It was a thing of wood that Sandy had borrowed from one of his neighbors. Old Edward would already have discovered it was missing, and was no doubt cursing Sandy for a fool that would likely never return. But if Sandy returned with what he was seeking, Old Edward would be too busy eating to be angry. And if Sandy didn’t return, well, he wouldn’t have to listen to Old Edward shouting at him anyway.

He could see his goal in the distance, through the fog of the sea. It was a tower, slender and tall, rising above the waves. Not terribly tall, but straight and strong enough to have withstood wind and water and the terror of the storms caused by the Eye of Abendengo.

It was there that hope was said to still live.

Sandy had heard of the tengu, but had never seen one with his own eyes. They were said to be good luck on ships, if only because the birdfolk attracted all of the spare bad luck to themselves. And in Quent, the largest city on Motaku Isle, there was tengu rookery that was known to be a den of avarice and sin. He knew of taverns there that would occasionally serve tengu eggs, for a few hours raking in fistfuls of gold from the curious, and before a murder of tengu descended on the place to shut it down and run off those who had gathered to eat the tengus’ unborn. But here in this tower there was rumored to be a tengu nest unprotected by what passed for birdfolk warriors, and even if some civilized men (like Old Edward) would frown on eating the eggs of intelligent humanoids, Sandy had a family feed. And, if his conscience got the better of him again, he could sell the eggs to buy food that didn’t have its own part of town in several civilized cities.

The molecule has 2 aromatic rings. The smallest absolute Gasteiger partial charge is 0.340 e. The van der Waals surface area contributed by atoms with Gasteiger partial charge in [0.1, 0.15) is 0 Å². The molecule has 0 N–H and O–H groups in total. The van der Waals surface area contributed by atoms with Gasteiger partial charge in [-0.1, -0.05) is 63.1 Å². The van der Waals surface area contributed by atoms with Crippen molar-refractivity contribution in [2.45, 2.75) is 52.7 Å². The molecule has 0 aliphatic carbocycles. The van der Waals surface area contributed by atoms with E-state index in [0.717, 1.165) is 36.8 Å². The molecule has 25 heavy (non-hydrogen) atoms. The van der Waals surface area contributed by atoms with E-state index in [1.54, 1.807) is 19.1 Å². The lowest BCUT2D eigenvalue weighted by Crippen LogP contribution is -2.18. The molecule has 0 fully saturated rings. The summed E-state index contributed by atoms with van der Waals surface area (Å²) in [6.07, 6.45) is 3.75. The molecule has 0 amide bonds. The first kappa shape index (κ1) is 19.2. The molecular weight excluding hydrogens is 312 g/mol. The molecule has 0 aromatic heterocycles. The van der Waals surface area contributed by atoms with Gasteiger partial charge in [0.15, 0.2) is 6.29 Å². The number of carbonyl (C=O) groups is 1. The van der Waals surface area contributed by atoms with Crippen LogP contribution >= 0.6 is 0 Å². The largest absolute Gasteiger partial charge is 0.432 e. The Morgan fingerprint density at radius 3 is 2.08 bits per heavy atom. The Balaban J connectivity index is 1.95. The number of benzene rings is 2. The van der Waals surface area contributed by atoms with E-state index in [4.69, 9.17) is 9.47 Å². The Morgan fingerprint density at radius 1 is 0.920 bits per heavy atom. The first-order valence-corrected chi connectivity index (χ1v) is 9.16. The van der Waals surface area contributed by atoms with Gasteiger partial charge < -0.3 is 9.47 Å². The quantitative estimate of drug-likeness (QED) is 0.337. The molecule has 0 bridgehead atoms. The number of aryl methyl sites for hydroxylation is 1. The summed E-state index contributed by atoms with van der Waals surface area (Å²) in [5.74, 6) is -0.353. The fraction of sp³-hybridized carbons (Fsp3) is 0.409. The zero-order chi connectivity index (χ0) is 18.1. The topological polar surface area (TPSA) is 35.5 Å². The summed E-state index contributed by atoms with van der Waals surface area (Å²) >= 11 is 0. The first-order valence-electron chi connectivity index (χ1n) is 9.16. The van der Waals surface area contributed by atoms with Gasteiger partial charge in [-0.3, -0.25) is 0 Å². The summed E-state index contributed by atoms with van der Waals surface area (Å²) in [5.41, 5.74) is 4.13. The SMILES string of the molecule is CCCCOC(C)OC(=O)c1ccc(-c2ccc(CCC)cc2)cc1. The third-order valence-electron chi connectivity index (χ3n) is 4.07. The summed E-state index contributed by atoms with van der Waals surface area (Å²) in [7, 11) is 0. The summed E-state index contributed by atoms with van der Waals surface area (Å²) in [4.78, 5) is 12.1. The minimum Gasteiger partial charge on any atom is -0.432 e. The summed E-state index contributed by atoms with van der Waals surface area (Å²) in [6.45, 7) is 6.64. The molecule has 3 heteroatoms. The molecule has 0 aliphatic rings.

Sandy’s boat bumped into a rocky shoal under the water, and the sound scraped against the bottom of his wooden boat. He would have to slow to keep his boat safe, using his oar as a pole that would propel him off of or away from the ruins under the waves. Sandy’s boat coasted to where the tower met the sea. It rose straight from the water, its base down below the sickly lapping waves. He pushed his way around and found a hole in the tower wall at the waterline just large enough to glide his skiff through.

It was dark inside the tower, and the sound of the water echoed around him. A spiral staircase, carved of stone from the interior wall of the tower itself, curved and rose above him, broken in places by time and the salty sea. More than sixty feet above Sandy there was a wooden landing, and sunlight broke through it in places. If there was an isolated tengu nest here, that was the most likely place for it.

He glided the small skiff to where the stone stairs rose from the gently lapping waves. The stairs were so worn -- and so wobbly and weak in places -- he had to move up them on all fours, hand over hand and foot over foot. He stopped every few moments to listen for evidence of his quarry up above, but he could hear nothing but the echoes of the water and his own guilty heart.